Applicants for revocation reminded that they must be “aggrieved persons”
Under Section 65 of the Trademarks Act 2002, an "aggrieved person" may apply to the commissioner of trademarks or the court for the revocation of the registration of a trademark. There is no guidance in the act as to what makes a person “aggrieved”. However, case law has established that the issue of who is an aggrieved person under the act is to be given a liberal or wide interpretation. The core question is whether there is a reasonable possibility of the applicant for revocation being appreciably disadvantaged by the registration in question remaining on the Register.
The simplest and most common method of establishing that an applicant for revocation is an aggrieved person is for the applicant to show that the relevant registration has been cited against a later-filed application for registration made by the applicant - that is, the registration is effectively blocking the applicant’s application for registration. Alternatively, or in addition, the applicant for revocation may be able to show that the presence of the registration in question on the Register adversely impacts on the applicant’s ability to market or provide goods or services under the same or a confusingly similar mark.
Both options were considered in Tui AG v DB Breweries Limited ( NZIPOTM 31, December 21 2010). DB Breweries Limited, owner of the well-known TUI trademark for beer, applied to revoke on the grounds of non-use four registrations for the mark TUI and the TUI logo, owned by Tui AG, covering goods in Class 16 and services in Class 39 of the Nice Classification. The applications for revocation were filed on June 12 2009.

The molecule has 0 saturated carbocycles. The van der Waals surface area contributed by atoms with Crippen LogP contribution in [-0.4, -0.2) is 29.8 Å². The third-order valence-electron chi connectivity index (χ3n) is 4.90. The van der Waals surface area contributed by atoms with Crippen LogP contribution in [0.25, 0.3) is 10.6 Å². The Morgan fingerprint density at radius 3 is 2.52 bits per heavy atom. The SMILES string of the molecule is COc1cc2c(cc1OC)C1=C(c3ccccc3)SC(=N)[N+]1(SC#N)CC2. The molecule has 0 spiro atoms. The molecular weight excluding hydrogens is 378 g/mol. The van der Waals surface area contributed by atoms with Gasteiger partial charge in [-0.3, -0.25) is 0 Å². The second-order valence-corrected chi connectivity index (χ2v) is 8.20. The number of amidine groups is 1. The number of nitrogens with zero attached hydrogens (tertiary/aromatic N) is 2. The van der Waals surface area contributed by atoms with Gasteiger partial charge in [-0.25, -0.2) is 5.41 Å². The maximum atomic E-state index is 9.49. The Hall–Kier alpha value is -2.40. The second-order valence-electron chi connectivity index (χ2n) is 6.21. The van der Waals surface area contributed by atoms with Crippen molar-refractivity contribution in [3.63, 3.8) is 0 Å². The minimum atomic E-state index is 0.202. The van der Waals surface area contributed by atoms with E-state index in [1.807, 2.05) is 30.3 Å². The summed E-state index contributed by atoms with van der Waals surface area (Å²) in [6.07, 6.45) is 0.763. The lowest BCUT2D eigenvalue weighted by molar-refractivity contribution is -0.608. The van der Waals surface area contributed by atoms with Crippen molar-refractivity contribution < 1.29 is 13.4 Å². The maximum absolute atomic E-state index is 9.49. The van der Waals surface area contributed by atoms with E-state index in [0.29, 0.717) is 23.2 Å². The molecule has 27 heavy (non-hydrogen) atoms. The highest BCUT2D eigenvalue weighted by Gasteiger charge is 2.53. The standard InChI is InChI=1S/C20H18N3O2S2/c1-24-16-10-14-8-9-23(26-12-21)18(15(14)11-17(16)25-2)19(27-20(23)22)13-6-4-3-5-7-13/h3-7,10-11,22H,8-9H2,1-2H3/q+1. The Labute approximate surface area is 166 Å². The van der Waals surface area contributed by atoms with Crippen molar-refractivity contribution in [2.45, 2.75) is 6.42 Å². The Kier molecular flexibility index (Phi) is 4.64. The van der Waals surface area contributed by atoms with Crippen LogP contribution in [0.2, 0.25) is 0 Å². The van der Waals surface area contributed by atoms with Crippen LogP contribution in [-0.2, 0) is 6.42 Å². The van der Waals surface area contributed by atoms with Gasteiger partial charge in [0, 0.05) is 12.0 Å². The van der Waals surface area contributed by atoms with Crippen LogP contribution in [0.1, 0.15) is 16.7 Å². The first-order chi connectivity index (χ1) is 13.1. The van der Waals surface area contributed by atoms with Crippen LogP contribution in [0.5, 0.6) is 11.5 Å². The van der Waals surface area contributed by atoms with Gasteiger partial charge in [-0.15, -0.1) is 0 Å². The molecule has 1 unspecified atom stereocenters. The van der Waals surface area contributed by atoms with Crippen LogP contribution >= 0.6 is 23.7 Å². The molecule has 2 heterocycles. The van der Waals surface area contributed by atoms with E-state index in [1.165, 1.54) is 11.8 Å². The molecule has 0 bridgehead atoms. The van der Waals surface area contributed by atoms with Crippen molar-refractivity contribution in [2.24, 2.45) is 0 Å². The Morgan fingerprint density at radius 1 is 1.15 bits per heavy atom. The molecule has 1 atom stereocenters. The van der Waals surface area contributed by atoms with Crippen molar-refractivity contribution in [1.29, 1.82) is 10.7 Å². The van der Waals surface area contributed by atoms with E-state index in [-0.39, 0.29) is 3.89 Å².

Tui refuted DB’s argument that it was an aggrieved person as at the date the applications for revocation were filed. In particular, Tui submitted that there was not a sufficient proximity between DB’s business (primarily the making and sale of beer) and the goods and services covered by Tui’s registrations.
DB argued that it was an aggrieved person for the following reasons.
Second, DB argued that Tui’s registrations in Class 39 were blocking DB’s application to register the trademark TUI in Class 39, filed on June 2 2009, and would impact on DB’s "marketing, promotion and provision of future goods and services under DB’s TUI trademark". Here, the assistant commissioner held that DB’s application for registration did form the basis on which DB was an aggrieved person for the purposes of the applications for revocation filed in respect of Tui’s Class 39 registrations. However, Tui was able to show that it had used its TUI marks during the relevant period in respect of the registered services. Therefore, DB’s application for revocation was unsuccessful.
The requirement that an application for revocation can be filed only by an aggrieved person is one that has been viewed by applicants in the past as a minor detail, but is clearly still an essential step for a successful application for revocation.
It is notable that the requirement that a revocation application could be filed only by an aggrieved person was removed in Australia in 2006, on the basis that it was contrary to the intention of the revocation section for an unused mark to remain on the Register. Unfortunately, although minor amendments have been proposed in relation to New Zealand’s revocation section in the Trademarks (International Treaties and Enforcement) Amendment Bill, there appears to be no similar move in New Zealand to allow anyone to lodge an application for revocation.
Rachel Dawson and Carrick Robinson, James & Wells Intellectual Property, Christchurch and Auckland
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